Zika Virus and Migrants: What do clinicians need to know?

[Editor’s note: This guest blog post comes from Migrant Clinicians Network’s active blog, “Clinician-to-clinician: A Forum for Health Justice.” Migrant Clinicians Network is a nonprofit focused on health justice for the mobile poor. Visit Migrant Clinicians Network’s Zika page for more information on the Zika virus and what it means for migrant populations like agricultural workers.]

As we head into the warmest months in the Northern Hemisphere, the Zika virus continues to dominate the news. The World Health Organization strengthened its recommendations regarding sexual transmission of the virus. Meanwhile, Congress in the US continued to battle over how much public health spending is enough to fight Zika here in the states. The news was also filled with personal stories, of pregnant women in the midst of perilous migrations out of Central America, less concerned with the risks of Zika than of the dangers of remaining in their homelands. As with other health needs, these migrants are an underserved population that, even if they reach the US, may not be able to access health care or even basic health education on Zika that most others can, due to compounding barriers, including cultural and linguistic barriers, fear of immigration status, lack of transportation, and lack of basic information on locally available health services.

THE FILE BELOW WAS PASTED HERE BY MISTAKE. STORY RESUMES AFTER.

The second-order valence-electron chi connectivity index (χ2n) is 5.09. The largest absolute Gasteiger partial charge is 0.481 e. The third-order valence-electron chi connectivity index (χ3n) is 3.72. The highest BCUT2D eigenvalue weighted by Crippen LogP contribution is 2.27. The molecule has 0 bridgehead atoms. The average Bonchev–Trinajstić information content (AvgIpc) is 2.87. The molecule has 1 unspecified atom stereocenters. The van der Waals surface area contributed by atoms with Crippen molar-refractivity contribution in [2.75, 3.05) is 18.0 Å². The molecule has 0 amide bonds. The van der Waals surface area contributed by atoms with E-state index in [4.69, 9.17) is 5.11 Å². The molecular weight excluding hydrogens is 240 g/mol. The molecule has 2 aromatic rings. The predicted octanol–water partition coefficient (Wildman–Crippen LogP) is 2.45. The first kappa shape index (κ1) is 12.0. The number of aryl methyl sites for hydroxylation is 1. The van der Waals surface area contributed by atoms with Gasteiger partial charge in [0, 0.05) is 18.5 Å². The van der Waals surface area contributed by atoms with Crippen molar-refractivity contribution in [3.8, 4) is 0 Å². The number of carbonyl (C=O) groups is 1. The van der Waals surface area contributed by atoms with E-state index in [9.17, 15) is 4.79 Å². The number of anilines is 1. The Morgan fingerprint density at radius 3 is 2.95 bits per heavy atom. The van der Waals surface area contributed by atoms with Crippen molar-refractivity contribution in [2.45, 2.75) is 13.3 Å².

In addition to these serious barriers that limit migrants’ health education and basic health care access, migrants may actually have a higher risk of contracting Zika. Many migrants traveling to the US are from areas of outbreak, and may arrive in the US after exposure. And, as concerns of the virus reaching the mainland United States over the summer grow, migrants who work outdoors like migratory agricultural workers will be at a greater risk of exposure simply by their increased risk of mosquito bites. Many of these workers, due to poverty and availability of housing, return after work to homes that lack screens on doors and windows. Substandard housing once again ups their risk of mosquito bites, which augments further their risk of contracting the Zika virus.

Consequently, as we note in MCN's new Zika Virus information page, when it comes to the Zika virus, migrants like migratory agricultural workers may warrant greater attention from clinicians in the exam room. Visit MCN’s new Zika Virus page to learn the basics of this disease and the migrant clinician’s role in serving the health needs of migrants who may be at greater risk of exposure to Zika.